FLORIANOPOLIS, Brazil (AP) — FIFA will continue to push local officials to organize fanfests during the World Cup and could pursue legal action against the host cities that back down from their commitment.
When the northeastern city of Recife said last week it would not spend public money to host a fanfest, which allows fans without tickets to watch matches for free on large screens in public areas, FIFA marketing director Thierry Weil was surprised.
On the sidelines of a workshop with representatives of all 32 World Cup nations this week, Weil said he remains hopeful Recife will reconsider and is willing to sit down with officials to try to find a solution, but adds that if the event is cancelled for good, FIFA will consider suing for breach of contract.
"If you have a contract in place with a party and the party is not respecting this contract, there is legal action you could take against them," Weil said. "Have we looked at what kind of potential legal action we could take? We have not. Only once we clearly know it has not happened we will decide what to do. I strongly believe we will have the fanfest in the 12 host cities."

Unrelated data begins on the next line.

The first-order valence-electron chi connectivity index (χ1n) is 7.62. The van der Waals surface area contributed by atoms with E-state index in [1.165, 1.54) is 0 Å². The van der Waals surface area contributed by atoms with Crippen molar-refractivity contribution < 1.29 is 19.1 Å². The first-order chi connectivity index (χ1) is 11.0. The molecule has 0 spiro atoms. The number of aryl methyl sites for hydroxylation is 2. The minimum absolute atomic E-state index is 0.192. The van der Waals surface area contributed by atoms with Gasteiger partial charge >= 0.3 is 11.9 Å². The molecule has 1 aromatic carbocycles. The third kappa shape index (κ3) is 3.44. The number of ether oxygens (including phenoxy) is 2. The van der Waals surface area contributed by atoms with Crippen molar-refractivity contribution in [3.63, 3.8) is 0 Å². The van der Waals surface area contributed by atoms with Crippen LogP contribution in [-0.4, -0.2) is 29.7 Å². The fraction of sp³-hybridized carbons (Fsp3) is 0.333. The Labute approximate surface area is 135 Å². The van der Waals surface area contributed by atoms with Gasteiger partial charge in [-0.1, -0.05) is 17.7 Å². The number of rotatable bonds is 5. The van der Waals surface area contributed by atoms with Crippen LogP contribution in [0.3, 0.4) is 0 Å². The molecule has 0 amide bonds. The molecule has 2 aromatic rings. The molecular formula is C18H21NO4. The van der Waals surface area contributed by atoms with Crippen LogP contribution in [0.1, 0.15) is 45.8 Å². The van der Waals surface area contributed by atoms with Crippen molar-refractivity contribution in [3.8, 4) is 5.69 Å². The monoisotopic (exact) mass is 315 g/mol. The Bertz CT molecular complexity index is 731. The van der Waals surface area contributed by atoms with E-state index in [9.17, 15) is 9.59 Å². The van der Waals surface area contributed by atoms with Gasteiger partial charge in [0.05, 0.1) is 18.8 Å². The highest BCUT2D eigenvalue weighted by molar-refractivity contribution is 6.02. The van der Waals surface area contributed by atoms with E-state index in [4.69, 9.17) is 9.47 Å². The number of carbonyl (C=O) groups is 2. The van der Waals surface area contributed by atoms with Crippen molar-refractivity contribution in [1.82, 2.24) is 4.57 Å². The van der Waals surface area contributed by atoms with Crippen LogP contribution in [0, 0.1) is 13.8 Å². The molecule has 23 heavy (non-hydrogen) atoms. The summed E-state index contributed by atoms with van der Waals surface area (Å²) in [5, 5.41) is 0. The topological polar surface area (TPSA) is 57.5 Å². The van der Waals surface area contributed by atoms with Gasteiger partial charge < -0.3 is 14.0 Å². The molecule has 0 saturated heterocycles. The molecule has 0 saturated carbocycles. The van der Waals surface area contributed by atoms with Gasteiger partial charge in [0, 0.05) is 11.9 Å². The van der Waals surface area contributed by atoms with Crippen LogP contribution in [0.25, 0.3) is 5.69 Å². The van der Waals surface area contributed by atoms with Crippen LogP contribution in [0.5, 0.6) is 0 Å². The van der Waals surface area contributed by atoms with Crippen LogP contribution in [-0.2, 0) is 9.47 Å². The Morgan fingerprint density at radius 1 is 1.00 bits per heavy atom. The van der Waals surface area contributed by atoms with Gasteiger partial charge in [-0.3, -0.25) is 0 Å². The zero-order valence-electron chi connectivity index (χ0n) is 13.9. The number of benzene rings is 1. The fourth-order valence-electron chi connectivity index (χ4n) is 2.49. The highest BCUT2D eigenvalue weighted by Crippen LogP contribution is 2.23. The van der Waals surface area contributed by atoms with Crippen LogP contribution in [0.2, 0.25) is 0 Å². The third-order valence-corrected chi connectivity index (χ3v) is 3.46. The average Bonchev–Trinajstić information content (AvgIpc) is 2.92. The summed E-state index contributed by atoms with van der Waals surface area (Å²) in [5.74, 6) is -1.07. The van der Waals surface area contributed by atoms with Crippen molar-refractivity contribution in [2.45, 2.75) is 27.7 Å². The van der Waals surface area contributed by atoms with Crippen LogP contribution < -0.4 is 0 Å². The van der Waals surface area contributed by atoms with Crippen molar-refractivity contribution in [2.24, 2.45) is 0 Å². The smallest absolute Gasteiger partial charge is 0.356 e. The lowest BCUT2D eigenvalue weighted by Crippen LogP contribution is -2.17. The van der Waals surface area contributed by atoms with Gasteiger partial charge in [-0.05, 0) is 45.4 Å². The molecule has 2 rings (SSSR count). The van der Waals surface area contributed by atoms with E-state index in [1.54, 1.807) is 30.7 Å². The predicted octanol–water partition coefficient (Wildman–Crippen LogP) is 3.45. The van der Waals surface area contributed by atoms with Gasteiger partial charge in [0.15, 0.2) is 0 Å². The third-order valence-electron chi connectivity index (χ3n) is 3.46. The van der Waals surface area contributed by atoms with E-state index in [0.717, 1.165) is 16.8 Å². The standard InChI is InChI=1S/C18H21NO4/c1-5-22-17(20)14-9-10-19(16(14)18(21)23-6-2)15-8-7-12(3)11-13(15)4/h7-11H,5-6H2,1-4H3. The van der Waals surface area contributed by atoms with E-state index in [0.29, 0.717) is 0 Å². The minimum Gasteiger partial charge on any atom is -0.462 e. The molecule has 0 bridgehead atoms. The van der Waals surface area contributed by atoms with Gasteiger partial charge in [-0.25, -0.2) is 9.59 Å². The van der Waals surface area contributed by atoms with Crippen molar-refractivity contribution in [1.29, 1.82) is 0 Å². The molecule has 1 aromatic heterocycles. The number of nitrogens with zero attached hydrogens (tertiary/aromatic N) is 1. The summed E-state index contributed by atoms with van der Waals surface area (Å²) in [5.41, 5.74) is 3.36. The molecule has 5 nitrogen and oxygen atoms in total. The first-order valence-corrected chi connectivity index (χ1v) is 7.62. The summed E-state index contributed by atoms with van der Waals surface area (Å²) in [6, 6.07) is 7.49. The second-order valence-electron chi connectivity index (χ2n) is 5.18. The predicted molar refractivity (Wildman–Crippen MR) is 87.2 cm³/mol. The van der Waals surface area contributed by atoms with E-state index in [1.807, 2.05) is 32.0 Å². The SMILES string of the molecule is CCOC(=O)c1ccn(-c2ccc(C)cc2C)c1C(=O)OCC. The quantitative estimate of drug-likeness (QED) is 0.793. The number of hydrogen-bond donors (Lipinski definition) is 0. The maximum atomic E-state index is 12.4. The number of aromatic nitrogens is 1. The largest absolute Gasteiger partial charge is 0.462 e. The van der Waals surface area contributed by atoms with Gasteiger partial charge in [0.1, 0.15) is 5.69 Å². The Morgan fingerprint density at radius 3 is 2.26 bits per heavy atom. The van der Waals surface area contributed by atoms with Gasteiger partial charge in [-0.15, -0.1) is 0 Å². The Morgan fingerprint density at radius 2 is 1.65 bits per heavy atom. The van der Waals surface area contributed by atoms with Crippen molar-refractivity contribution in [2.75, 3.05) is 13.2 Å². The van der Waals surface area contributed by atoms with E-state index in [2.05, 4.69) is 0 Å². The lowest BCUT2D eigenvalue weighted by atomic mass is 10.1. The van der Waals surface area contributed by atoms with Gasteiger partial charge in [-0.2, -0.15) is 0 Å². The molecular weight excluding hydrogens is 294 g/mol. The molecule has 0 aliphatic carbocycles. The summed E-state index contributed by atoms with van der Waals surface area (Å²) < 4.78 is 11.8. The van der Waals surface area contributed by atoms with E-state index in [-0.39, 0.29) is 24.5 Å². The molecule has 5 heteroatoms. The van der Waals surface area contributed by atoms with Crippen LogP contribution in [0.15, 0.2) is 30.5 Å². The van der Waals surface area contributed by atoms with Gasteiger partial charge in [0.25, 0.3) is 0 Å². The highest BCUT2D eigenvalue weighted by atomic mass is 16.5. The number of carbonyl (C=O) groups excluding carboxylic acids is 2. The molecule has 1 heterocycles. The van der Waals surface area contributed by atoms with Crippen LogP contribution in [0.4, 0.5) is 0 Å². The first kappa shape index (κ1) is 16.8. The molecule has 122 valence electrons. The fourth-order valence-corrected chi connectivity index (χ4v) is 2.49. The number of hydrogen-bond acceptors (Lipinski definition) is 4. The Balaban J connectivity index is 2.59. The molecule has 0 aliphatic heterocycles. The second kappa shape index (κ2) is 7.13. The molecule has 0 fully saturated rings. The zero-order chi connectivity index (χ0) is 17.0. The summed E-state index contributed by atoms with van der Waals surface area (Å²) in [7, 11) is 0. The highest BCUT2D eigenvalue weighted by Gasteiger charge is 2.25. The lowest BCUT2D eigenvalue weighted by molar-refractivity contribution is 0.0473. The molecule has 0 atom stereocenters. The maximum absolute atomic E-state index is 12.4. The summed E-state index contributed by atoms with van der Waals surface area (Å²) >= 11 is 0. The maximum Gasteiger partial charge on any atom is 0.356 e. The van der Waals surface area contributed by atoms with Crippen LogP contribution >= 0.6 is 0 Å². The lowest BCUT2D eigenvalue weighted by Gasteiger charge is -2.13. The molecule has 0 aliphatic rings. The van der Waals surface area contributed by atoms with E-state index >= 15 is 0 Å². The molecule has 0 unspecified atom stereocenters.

The fanfests are only the latest concern for FIFA as Brazil struggles to get ready for the World Cup with less than four months until the opener on June 12. Delays in stadium construction and disputes over who will pay for temporary facilities required by FIFA are among some of the problems.
FIFA pays for part of the fanfests, including the large screens. Although it said it was willing to try to reduce some of its requirements, FIFA made clear it will not take over the costs that belong to the local government.
"If Recife wants, we will sit and analyze again and we can help them," Weil said. "FIFA will not go to Recife and negotiate with them. There is nothing to negotiate. We will help them. I hope they will still come back and provide the fanfest to their citizens. If not, there is a contract in place."
After Brazil selected the host cities, they all signed agreements promising to host fanfests. Weil said all of the Brazilian cities which wanted to be part of the World Cup after the bid was won in 2007, including those that eventually were cut from the final list, put a lot of emphasis on the fanfest and made it a crucial part of their bid.
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